The nine institutions each receiving $50,000 are:
- Cleveland State University
- Florida International University
- Kent State University
- The Ohio State University
- University of Arkansas at Pine Bluff
- University of Central Florida
- University of Houston
- University of North Carolina, Charlotte
- Wayne State University
“Micro-grant programs, particularly at public urban research universities, have proven very effective at providing low-income students facing financial hardship with the resources they need to avoid dropping out and instead earn their diploma,” said Shari Garmise, Vice President of the USU/APLU Office of Urban Initiatives. “These grants will support nine institutions looking to help students in need. By supporting these institutions as they develop a micro-grant program or expand a pilot program, we are effectively supporting students, the workforce, and the nation.”
The grants come on the heels of the release of APLU and USU’s report, Foiling the Drop-Out Trap, Completion Grant Practices for Retaining and Graduating Students, which detailed the success of these micro-grant student aid programs at 10 public urban research institutions and included an implementation guide for other universities looking to institute or scale micro-grant programs on their own campus.
The grants announced today are for two years and are funded by Great Lakes Higher Education Guaranty Corporation and Lumina Foundation. The nine awardees have agreed to launch or begin expanding their pilot programs by fall 2016 and continue their development through June 2018. Funds will be used to strengthen the infrastructures of institutions already serving a significant percentage of non-traditional, disadvantaged students who are low income, first generation, Pell grant eligible and minorities.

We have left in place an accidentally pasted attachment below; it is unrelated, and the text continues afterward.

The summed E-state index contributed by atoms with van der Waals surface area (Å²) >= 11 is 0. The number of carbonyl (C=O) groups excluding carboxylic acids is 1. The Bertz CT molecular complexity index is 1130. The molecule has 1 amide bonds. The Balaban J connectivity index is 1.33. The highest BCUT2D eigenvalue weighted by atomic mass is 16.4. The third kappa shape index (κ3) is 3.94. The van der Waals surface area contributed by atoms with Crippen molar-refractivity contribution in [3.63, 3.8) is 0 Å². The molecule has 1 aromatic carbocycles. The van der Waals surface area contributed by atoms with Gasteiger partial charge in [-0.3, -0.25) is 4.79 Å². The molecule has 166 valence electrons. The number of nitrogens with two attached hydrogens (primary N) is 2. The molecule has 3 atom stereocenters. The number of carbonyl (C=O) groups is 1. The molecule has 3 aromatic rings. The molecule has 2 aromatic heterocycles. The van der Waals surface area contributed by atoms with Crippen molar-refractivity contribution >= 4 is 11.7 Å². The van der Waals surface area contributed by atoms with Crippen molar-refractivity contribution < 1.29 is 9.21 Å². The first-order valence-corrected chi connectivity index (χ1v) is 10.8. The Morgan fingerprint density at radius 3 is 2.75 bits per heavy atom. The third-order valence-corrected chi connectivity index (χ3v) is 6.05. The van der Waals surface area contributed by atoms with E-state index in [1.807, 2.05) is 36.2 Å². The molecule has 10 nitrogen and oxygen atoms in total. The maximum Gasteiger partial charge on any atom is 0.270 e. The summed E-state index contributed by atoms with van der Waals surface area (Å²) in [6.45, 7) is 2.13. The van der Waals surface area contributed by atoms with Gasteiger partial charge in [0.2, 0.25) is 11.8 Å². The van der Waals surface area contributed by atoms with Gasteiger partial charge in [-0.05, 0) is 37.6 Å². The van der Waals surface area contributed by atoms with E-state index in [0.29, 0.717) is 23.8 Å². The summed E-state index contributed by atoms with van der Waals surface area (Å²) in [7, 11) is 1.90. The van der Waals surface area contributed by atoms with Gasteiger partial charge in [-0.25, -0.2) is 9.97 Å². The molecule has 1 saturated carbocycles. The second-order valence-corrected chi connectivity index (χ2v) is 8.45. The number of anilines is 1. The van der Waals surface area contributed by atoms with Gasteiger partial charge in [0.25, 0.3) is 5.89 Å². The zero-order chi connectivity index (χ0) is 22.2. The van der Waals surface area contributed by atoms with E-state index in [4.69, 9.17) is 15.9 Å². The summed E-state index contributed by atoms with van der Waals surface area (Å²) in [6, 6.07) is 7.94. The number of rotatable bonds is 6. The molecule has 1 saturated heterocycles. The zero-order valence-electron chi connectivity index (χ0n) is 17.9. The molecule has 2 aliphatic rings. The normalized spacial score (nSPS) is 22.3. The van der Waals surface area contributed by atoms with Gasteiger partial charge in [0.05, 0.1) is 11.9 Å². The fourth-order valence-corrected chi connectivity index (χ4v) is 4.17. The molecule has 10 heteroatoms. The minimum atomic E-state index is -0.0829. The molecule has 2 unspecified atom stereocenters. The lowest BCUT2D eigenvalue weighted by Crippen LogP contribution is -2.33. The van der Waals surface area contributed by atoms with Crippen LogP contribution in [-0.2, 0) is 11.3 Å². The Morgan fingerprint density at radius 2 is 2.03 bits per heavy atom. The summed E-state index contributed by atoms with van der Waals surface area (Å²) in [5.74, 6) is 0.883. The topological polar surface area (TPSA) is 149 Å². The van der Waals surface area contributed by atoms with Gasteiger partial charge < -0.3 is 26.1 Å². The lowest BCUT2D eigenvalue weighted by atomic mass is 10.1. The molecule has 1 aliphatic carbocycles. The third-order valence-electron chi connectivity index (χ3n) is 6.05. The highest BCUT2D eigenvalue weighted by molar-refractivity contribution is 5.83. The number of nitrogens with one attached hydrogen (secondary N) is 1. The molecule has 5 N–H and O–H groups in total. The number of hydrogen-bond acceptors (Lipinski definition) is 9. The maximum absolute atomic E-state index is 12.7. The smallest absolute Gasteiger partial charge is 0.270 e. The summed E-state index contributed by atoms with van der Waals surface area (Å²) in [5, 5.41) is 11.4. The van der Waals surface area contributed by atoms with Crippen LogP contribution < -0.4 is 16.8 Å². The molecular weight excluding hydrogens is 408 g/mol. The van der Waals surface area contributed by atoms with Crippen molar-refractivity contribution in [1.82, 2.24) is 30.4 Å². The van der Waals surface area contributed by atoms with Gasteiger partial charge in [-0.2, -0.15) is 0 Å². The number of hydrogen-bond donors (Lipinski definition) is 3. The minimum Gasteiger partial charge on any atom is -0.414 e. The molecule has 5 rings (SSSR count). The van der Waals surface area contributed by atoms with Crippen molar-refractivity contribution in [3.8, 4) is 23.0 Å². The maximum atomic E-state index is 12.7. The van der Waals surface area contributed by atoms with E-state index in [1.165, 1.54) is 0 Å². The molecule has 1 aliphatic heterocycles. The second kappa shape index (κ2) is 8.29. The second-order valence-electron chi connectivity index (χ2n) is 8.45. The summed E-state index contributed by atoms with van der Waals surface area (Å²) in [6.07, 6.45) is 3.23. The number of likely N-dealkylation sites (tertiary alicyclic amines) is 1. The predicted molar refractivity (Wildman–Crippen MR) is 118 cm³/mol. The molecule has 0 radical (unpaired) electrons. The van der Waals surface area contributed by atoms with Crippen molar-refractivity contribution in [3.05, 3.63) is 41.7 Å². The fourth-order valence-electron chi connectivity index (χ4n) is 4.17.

Awardees were selected on a range of criteria. This included the institution’s ability to: ensure the inclusion and buy-in of campus leadership, including the president/chancellor and financial aid office; monitor student data at multiple points over the two years; and build up the fund to support students in need; and identify, track, and communicate with students.
This micro-grant program is a component of USU and APLU’s broader student success initiative known as Collaborating for Change, which is building campus-community collaborations to transform higher education practices, reduce student costs, and educate and graduate more disadvantaged students. As part of this larger effort, the institutional participants will be matched with peer mentors to form learning communities designed to offer technical assistance, professional development engagements, and other interactions to help them work through challenges, opportunities or unexpected developments as they build the student success efforts. Georgia State University, Virginia Commonwealth University and Indianapolis University Purdue University Indianapolis have agreed to serve as mentor institutions.